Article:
<p>Rebecca Lowry (second from right) with her award at the 2011 Omaha Entertainment and Arts Awards. </p>

Rebecca Lowry (second from right) with her award at the 2011 Omaha Entertainment and Arts Awards.

Ukulele Gunner

All Young Girls Are Machine Guns’ Rebecca Lowry wields her musical weapon on new CD

As Rebecca Lowry became captivated by ukulele performers on YouTube, she decided she just had to get in on the action. The ukulele led to songs and the songs led to All Young Girls Are Machine Guns, Lowry's musical project that is now a four-piece band. The band is just releasing its self-titled album, which is Lowry's second release since she started playing solo shows back in September 2008. The band name stems from a conversation she had with a friend after reading Lolita, who told her “all young girls are machine guns.” “It's the kind of the intense book that you want to get something out of,” she says. “I had the band name before I ever played.” The ukulele is all Lowry plays and all she plans to play. She started posting her own YouTube videos and it evolved from there. The ukukulele elele goes with her voice and the swinging style of jazzy pop that the band plays. She never got caught up in the ukulele as anything other than a fun instrument to play. “I never treated it like it was something precious,” Lowry says. “It's just the vehicle that happens to help make music.” Economics helped out too, as ukuleles are much less expensive than the guitars Lowry was around when she worked at Dietze Music. The size is perfect too, she says. “I like what I got. It works for me, because I got these small hands,” Lowry says. Lowry culls her style from a love of swing and jazz. She even played DJ at Omaha Jitterbugs dance events for about two years. She jumps off from that on the new CD, with nods toward indie music, soul pop and adult-contemporary. It's a sound that should appeal to Billie Holiday fans and She & Him fans alike. As Lowry's performances continued, she ended up assembling a band with bass player Travis Sing and drummer Scott Zimmerman. The last piece to the ensemble was violinist Kaitlyn Filippini. At first, she only played on a few songs, but the band kept finding ways to incorporate her on more and more songs. The band then recorded the self-titled CD over three or four month with Sing in his eight-track basement studio space. “I feel like it sounds like what we sound like when we're actually playing a show. It's just a little more intimate,” Lowry says. There's a few songs revisited few from her first recording, but revived in a full-band format. There's a ton of other material she's written in the few years she's been playing, enough for three more CD's. She says she culled the selections from songs that have gone over well at live shows. “I feel like it's kind of a best-of so far,” Lowry says. Lowry says she pushed to get the CD out now, once she booked a show with the Betties and Honey & Darling. At the release show, there will be a little bit of role reversal too. Lowry's sister Kristin Pikop will sing background vocals on a few songs. “She's kind of always been the voice of the house,” Lowry says. All Young Girls Are Machine Guns w/ Honey & Darling and the Betties play a CD release show at the Waiting Room Lounge, 6212 Maple St., Friday, May 20 at 9 p.m. Tickets are $7 at the door. For more information, visit onepercentproductions.com.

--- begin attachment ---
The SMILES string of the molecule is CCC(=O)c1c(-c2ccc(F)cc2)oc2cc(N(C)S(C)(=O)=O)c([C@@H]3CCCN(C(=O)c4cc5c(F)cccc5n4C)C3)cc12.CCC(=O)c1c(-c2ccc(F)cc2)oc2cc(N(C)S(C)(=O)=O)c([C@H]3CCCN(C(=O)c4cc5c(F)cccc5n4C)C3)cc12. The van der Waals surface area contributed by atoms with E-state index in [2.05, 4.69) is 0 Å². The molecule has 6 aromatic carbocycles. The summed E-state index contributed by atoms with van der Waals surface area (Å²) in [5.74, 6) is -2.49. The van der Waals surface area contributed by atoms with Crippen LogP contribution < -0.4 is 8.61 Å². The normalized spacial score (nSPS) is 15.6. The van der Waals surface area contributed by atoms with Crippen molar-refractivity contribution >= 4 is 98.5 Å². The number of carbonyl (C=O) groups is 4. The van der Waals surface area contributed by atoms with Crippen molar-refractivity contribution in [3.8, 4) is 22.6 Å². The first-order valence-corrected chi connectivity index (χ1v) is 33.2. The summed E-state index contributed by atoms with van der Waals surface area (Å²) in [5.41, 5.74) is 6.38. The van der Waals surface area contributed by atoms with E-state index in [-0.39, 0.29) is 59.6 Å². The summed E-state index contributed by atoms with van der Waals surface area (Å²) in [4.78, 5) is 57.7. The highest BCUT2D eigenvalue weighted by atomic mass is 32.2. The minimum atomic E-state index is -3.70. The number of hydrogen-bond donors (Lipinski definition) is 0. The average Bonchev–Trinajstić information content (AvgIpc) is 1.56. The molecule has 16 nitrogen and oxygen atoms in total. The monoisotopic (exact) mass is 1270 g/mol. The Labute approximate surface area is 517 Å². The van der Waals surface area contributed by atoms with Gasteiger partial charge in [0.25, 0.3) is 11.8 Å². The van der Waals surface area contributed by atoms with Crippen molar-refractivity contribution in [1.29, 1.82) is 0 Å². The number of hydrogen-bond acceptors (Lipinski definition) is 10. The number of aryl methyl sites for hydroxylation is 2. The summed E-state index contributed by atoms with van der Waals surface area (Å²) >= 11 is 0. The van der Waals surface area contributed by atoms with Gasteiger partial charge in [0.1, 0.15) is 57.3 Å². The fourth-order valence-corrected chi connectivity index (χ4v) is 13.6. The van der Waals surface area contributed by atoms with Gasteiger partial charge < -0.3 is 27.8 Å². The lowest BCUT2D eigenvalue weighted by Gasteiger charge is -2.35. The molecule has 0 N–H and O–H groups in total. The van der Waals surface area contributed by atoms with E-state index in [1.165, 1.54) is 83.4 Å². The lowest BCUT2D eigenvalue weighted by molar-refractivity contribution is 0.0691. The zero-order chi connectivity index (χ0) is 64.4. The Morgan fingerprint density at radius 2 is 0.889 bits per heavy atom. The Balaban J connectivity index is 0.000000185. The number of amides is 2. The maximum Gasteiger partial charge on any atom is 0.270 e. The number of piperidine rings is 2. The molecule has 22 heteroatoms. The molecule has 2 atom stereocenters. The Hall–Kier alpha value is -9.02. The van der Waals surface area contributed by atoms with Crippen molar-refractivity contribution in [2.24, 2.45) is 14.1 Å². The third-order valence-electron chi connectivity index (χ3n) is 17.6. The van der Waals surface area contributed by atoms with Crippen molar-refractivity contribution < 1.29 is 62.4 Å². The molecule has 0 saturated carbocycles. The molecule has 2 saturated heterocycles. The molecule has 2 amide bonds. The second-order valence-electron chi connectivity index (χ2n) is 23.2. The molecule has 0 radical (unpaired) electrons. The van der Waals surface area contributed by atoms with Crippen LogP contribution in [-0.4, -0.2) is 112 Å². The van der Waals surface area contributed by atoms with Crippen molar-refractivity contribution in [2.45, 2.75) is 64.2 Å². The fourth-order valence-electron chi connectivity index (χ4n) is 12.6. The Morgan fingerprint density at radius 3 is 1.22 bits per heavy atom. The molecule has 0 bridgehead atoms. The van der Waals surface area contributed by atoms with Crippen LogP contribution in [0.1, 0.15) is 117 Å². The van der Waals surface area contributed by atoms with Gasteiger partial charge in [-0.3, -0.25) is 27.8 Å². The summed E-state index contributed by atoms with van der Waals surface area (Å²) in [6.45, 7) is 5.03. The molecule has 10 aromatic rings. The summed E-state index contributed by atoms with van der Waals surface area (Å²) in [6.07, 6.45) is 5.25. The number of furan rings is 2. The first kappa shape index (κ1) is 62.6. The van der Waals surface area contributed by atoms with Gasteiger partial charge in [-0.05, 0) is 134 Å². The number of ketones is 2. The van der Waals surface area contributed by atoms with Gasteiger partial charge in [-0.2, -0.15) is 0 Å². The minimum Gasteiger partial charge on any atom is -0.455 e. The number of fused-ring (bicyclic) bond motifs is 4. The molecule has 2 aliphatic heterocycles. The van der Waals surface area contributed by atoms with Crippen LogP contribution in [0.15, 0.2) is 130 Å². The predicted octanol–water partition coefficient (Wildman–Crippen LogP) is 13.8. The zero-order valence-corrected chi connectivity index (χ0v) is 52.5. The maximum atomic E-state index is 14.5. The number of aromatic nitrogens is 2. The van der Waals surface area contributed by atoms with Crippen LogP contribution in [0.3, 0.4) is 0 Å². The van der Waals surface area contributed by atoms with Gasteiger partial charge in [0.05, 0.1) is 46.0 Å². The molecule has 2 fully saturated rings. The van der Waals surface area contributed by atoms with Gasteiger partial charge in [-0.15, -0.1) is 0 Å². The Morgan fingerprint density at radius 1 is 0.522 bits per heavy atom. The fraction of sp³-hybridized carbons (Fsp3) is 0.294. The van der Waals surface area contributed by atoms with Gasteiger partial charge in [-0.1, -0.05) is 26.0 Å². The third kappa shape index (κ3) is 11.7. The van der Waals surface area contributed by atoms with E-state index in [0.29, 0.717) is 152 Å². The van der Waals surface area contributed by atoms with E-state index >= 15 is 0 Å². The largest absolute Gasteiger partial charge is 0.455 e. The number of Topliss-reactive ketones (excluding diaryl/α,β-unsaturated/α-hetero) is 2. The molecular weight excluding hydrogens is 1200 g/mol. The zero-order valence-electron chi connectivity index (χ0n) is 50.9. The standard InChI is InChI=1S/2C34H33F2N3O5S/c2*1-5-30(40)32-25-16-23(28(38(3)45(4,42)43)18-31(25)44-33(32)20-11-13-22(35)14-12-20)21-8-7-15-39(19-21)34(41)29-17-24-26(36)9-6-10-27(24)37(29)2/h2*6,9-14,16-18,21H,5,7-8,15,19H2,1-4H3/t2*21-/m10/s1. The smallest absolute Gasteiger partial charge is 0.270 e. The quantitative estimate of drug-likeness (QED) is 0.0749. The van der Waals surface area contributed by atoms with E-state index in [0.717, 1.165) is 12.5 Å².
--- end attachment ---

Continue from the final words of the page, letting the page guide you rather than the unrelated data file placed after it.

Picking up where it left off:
posted at 11:22 pm
on Friday, May 20th, 2011


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